Craniopharyngiomas are benign (noncancerous) brain tumors that usually aren’t detected until they grow and start putting pressure on surrounding areas. By the time these lesions are diagnosed, they are typically quite large. Even though the tumors are benign, they can cause significant symptoms. Craniopharyngioma surgery will occasionally be used to remove some tumors. For tumors that connot be removed by surgery alone, other craniopharyngioma treatment like Gamma Knife radiosurgery, radiation therapy or a combination may be applied. At The Gamma Knife Center, our nurse navigators and team of top doctors ensure you’re receiving the treatment that’s best for you.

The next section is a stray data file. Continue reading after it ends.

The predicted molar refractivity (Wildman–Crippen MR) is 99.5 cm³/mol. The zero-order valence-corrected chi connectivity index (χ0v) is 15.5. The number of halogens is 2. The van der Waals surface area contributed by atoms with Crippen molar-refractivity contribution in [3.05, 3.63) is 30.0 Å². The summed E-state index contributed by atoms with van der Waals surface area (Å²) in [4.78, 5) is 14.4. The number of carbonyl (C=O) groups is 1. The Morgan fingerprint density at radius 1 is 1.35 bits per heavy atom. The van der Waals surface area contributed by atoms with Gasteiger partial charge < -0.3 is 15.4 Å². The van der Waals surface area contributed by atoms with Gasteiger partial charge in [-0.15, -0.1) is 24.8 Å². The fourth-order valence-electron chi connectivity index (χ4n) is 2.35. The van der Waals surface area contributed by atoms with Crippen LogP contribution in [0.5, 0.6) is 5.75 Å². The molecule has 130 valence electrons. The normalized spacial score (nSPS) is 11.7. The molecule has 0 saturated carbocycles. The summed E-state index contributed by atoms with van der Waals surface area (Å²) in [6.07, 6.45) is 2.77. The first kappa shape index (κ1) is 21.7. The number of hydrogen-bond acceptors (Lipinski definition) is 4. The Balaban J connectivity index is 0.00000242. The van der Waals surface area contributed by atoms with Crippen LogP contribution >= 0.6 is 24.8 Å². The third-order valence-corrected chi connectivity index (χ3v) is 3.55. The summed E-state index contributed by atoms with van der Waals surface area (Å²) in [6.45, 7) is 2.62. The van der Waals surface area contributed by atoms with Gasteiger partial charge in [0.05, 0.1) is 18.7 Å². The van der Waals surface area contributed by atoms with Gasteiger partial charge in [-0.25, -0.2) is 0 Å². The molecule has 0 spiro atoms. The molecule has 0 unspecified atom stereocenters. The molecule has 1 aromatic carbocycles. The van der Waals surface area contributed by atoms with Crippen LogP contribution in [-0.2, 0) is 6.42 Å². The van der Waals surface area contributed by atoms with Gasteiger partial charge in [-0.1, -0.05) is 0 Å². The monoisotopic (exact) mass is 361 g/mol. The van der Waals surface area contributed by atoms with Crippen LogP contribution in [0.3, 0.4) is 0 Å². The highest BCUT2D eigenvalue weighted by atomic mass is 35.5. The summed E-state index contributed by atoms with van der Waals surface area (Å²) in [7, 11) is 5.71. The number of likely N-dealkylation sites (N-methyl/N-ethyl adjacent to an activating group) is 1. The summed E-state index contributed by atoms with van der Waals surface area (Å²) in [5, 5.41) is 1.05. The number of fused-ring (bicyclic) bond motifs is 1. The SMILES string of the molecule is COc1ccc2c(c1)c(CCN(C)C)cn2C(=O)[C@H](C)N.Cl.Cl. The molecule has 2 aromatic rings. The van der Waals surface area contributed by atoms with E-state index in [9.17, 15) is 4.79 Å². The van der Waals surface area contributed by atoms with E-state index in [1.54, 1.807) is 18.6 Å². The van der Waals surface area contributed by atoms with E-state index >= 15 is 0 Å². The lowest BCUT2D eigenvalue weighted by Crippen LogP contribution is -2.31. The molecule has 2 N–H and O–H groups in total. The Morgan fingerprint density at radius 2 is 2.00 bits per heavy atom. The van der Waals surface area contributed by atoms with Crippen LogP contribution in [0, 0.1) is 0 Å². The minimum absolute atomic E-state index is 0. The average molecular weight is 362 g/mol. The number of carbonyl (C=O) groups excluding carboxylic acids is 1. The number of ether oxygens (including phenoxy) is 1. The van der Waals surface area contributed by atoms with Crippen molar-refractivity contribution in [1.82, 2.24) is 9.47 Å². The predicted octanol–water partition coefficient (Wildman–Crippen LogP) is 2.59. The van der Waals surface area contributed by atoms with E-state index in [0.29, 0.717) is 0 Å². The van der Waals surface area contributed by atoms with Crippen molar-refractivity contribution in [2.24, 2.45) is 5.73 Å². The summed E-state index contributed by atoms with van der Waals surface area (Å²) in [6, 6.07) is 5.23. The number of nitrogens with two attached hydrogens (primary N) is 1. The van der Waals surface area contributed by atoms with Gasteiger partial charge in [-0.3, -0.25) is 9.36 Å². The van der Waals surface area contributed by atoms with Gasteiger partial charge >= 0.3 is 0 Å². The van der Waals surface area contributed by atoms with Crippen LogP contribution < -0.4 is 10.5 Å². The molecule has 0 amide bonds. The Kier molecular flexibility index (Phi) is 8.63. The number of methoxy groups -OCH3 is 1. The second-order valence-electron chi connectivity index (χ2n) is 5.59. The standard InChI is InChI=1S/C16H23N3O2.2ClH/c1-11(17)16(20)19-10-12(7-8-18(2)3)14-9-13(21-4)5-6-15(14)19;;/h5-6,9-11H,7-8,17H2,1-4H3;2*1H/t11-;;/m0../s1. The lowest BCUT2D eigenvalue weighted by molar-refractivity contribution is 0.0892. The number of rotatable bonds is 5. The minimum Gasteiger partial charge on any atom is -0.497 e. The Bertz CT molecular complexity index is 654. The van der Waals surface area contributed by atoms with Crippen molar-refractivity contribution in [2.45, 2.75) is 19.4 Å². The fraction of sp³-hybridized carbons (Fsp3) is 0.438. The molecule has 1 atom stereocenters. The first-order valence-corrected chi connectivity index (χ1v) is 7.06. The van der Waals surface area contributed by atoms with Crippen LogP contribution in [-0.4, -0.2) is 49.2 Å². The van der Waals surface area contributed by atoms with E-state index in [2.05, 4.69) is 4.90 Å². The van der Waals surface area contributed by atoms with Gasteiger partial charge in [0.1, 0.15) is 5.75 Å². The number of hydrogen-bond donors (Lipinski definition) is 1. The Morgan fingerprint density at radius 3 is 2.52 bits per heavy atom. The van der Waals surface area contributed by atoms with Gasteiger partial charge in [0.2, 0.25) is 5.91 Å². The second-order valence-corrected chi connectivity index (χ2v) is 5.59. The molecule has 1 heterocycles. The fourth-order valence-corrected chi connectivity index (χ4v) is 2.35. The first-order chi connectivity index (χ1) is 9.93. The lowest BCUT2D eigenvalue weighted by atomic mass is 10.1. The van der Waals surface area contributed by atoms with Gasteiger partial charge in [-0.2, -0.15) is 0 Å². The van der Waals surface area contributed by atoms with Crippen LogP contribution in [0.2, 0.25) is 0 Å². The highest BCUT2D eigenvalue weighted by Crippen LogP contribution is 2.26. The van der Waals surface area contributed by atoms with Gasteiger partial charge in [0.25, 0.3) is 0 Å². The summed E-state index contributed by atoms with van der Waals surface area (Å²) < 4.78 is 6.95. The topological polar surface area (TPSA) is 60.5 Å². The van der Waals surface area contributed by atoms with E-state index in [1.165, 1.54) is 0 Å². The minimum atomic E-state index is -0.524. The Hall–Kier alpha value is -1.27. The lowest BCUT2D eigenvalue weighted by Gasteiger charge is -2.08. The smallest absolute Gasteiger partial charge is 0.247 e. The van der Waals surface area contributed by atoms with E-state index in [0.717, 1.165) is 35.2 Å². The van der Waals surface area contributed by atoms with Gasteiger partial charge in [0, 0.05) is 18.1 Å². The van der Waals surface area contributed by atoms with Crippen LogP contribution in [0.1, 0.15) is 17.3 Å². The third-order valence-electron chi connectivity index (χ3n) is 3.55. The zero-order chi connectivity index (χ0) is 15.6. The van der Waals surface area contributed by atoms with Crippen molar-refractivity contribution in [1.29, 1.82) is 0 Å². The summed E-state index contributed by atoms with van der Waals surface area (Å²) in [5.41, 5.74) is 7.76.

Craniopharyngiomas form early in life, during embryonic stages of development. These tumors are located along the undersurface of the brain near the pituitary gland, a pea-sized organ that controls other glands and hormones. These slow-growing tumors are rare but when they do occur it most commonly affects children between the ages of 5 and 10. Some do develop later in adulthood or after age 50.
Symptoms depend on where the tumor is located and are triggered by three main factors: pressure on the brain, disruption of the pituitary gland’s function and damage to the optic nerve. Symptoms include:
Computed tomography (CT) scans or magnetic resonance imaging (MRI), endocrine hormone evaluations and neurological exams are commonly performed to diagnose craniopharyngiomas.
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